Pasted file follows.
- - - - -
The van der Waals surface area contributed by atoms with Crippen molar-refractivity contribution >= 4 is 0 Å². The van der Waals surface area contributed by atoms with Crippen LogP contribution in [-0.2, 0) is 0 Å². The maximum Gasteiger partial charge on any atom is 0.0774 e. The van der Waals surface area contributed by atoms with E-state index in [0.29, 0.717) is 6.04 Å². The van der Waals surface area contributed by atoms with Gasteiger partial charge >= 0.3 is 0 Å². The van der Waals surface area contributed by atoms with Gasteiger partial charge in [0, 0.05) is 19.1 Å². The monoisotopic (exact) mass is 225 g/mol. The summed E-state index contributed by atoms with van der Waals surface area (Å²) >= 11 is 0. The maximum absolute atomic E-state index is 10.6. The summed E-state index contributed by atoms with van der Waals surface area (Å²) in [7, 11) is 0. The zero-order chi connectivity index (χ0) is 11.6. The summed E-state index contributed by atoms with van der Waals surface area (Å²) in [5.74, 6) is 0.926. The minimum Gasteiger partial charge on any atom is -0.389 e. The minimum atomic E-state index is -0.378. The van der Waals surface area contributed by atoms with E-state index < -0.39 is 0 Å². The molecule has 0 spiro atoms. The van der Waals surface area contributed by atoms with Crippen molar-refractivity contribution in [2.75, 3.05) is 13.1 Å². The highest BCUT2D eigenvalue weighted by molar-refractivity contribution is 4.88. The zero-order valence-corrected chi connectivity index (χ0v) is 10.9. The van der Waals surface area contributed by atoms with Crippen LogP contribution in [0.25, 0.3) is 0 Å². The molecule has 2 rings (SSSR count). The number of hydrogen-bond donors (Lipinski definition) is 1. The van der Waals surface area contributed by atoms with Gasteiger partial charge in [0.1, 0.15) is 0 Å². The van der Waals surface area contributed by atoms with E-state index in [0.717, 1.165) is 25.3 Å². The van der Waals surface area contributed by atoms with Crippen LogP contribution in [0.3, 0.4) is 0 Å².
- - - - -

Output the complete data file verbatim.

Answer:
The van der Waals surface area contributed by atoms with Crippen molar-refractivity contribution >= 4 is 0 Å². The van der Waals surface area contributed by atoms with Crippen LogP contribution in [-0.2, 0) is 0 Å². The maximum Gasteiger partial charge on any atom is 0.0774 e. The van der Waals surface area contributed by atoms with E-state index in [0.29, 0.717) is 6.04 Å². The van der Waals surface area contributed by atoms with Gasteiger partial charge >= 0.3 is 0 Å². The van der Waals surface area contributed by atoms with Gasteiger partial charge in [0, 0.05) is 19.1 Å². The monoisotopic (exact) mass is 225 g/mol. The summed E-state index contributed by atoms with van der Waals surface area (Å²) >= 11 is 0. The maximum absolute atomic E-state index is 10.6. The summed E-state index contributed by atoms with van der Waals surface area (Å²) in [7, 11) is 0. The zero-order chi connectivity index (χ0) is 11.6. The summed E-state index contributed by atoms with van der Waals surface area (Å²) in [5.74, 6) is 0.926. The minimum Gasteiger partial charge on any atom is -0.389 e. The minimum atomic E-state index is -0.378. The van der Waals surface area contributed by atoms with E-state index < -0.39 is 0 Å². The molecule has 0 spiro atoms. The van der Waals surface area contributed by atoms with Crippen molar-refractivity contribution in [2.75, 3.05) is 13.1 Å². The highest BCUT2D eigenvalue weighted by molar-refractivity contribution is 4.88. The zero-order valence-corrected chi connectivity index (χ0v) is 10.9. The van der Waals surface area contributed by atoms with Crippen LogP contribution in [0.25, 0.3) is 0 Å². The molecule has 2 rings (SSSR count). The number of hydrogen-bond donors (Lipinski definition) is 1. The van der Waals surface area contributed by atoms with Gasteiger partial charge in [0.1, 0.15) is 0 Å². The van der Waals surface area contributed by atoms with E-state index in [0.717, 1.165) is 25.3 Å². The van der Waals surface area contributed by atoms with Crippen LogP contribution in [0.3, 0.4) is 0 Å².